Summary in a sentence:
It is possible to live a good, fulfilling, moral way of life without subscribing to an indoctrinated set of beliefs.
Overview: Waking Up by Sam Harris
Okay, so Sam Harris is a super-controversial fella; primarily due to his beliefs — or lack thereof — as an Atheist (meaning he doesn’t believe in God), and the massive influence he has on the Atheist community (as well as those who remain Agnostic to religion altogether.) He also happens to be a Neuroscientist that openly criticizes every religion outside of Atheism … So, if you can swallow that — and if you can do your best to avoid taking personally anything that seems like an attack on your beliefs — religious or otherwise — then you may benefit from reading this book.
In this FlashNotes book summary, we’re going to keep it as un-offensive as possible by focusing primarily on the actionable insights gained from this book — because there are a TON of nuggets of wisdom in here — and nearly every idea he proposes really makes you think (as in: sit there and ponder about the implications of his ideas).
Side note: Harris says that 20% of Americans consider themselves as “spiritual but not religious” (if that’s you, then you might really enjoy reading the original book after you’re done with these FlashNotes)
In all honesty, I’ve never read anything like this before… there aren’t many people that can package, present, and unpack ideas the way Sam Harris can.
It’s the polarity between his perspective as opposed to everyone else’s that makes him so unique and interesting. On one hand, Harris seems to come off just as un-empathetic to religious people as biologist and fellow Atheist, Richard Dawkins. On the other hand, Harris seems to genuinely care about helping people embrace a scientific approach to spirituality.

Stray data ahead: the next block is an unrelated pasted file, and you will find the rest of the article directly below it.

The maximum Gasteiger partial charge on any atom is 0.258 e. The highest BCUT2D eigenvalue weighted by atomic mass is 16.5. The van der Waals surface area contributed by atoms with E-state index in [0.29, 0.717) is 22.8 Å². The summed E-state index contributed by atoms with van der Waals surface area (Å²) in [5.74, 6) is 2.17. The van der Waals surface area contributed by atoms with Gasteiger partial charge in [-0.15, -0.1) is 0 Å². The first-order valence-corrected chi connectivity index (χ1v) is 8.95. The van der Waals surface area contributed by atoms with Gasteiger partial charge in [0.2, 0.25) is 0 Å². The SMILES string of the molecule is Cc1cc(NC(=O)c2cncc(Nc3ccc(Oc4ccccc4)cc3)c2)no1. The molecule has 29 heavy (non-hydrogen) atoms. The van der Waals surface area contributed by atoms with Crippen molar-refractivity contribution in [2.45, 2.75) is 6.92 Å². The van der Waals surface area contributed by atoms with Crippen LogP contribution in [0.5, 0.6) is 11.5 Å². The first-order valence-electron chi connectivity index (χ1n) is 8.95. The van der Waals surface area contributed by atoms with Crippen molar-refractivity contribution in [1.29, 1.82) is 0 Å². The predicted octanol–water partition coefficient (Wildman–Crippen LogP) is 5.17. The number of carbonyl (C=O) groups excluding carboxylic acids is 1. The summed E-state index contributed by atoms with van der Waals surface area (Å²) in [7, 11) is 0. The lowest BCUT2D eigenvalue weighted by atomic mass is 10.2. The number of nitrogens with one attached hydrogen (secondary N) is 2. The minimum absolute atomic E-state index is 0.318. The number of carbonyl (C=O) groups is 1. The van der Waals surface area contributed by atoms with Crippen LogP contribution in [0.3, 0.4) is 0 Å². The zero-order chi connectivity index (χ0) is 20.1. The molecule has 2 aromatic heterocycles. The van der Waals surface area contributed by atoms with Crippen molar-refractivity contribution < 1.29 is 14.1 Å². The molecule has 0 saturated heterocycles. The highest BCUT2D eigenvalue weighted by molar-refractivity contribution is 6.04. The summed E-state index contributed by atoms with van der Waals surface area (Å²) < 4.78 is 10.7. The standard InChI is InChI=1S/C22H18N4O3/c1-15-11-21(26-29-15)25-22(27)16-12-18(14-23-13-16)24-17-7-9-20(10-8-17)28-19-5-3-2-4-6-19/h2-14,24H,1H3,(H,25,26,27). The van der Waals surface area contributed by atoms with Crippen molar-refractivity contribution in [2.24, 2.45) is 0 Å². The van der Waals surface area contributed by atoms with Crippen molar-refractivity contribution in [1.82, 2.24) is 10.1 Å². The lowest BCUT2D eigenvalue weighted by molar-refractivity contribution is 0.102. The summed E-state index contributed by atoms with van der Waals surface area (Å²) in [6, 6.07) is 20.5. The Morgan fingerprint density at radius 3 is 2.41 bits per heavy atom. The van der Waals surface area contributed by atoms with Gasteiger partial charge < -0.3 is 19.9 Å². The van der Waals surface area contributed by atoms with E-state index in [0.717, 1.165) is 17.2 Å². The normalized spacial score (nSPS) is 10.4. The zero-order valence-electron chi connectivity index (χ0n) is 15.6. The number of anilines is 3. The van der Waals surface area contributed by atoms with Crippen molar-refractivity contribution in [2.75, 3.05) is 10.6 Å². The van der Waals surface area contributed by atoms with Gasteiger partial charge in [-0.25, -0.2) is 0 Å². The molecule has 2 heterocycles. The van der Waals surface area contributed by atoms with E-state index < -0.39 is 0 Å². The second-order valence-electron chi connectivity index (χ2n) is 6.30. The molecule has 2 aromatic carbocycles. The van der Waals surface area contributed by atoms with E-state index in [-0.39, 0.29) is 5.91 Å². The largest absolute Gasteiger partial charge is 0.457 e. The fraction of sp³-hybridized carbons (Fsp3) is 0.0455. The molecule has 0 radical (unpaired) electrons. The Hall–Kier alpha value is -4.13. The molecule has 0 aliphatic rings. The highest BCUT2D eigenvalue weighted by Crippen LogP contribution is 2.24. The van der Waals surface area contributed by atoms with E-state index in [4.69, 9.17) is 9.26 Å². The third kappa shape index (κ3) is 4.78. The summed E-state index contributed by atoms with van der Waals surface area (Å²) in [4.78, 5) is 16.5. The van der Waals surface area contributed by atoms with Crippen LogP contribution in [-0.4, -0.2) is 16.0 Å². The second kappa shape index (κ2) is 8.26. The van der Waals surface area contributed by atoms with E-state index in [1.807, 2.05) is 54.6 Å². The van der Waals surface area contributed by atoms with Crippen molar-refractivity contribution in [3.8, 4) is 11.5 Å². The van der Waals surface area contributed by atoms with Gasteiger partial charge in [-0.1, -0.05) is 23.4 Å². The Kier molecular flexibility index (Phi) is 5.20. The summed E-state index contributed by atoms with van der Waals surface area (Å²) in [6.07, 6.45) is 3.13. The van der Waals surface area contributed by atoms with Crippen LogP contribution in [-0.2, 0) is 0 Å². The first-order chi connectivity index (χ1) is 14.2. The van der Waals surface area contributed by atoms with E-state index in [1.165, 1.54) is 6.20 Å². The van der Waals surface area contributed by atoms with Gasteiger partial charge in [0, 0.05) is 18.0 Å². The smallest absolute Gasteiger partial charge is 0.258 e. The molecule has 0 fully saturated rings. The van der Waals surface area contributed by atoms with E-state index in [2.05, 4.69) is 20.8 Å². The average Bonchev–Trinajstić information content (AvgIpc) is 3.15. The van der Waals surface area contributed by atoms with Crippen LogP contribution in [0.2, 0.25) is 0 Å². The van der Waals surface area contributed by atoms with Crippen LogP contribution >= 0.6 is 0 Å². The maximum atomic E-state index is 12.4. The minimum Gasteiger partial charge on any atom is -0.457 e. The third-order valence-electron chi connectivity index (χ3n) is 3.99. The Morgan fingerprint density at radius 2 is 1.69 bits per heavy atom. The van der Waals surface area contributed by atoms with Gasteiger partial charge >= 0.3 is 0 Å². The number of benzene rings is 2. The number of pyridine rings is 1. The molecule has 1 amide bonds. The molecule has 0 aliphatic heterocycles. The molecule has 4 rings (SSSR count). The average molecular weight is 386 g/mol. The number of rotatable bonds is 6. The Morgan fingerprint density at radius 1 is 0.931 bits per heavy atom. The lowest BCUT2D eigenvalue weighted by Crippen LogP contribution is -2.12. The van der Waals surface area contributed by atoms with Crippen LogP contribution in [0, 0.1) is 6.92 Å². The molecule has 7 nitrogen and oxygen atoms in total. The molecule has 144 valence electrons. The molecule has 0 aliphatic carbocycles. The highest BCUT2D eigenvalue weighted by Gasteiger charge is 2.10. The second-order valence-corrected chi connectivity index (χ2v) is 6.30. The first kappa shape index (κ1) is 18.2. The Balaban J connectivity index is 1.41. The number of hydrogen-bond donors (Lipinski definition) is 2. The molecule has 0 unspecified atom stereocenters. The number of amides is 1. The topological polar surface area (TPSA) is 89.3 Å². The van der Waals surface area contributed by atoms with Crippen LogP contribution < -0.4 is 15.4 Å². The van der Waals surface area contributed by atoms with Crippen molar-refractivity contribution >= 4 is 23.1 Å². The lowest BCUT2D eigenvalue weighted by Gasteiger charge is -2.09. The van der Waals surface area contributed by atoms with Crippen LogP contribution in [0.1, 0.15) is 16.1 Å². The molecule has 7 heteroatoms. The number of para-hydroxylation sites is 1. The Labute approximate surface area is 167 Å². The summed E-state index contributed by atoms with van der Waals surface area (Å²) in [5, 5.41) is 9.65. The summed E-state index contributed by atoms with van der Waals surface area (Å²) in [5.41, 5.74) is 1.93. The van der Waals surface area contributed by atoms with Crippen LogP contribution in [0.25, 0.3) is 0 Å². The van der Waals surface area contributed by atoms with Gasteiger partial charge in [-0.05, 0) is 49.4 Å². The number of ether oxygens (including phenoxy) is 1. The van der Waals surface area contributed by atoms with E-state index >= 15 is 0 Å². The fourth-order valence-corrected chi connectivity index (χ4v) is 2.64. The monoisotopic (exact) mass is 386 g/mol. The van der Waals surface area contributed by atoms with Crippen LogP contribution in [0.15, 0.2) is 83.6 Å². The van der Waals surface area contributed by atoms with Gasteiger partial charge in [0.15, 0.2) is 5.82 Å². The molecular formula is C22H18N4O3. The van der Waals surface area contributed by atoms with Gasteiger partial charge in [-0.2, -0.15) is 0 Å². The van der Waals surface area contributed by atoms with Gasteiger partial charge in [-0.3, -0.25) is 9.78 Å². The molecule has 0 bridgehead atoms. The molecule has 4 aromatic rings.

His background as a neuroscientist explains some of the reasons why he seems to be bashing every religion on the planet — and coming off as ignorant to the implications of the various Holy books (Old Testament, Bible, Quran, etc.) in the process. For example: the differences between literal interpretations of a Holy Text vs the metaphorical interpretations of a Holy Text are totally different. But it seems as though Harris’ has a different perspective in that regard.
His background as a student of philosophy explains the spiritual side of Harris. The side that people misunderstand and misinterpret. The side that wants to teach the world that it is indeed possible to live a good, fulfilling life without being afraid of hell or being motivated to do good deeds to get to heaven… I mean, wouldn’t we want to do good regardless?
From my perspective, I see a man who’s decided to do something most critics of religion do not — propose a solution. Most people complain about problems all day long, but rarely do they actually get up and make a valiant effort to solve the problem they spend so much time criticizing. In “Waking Up”, I see someone who took the time to craft an alternative path to spirituality than the one most people are used to… and all of it is within the same scientific train of thought from which his criticisms of organized religion were conceptualized.
In his own words, Harris puts it this way: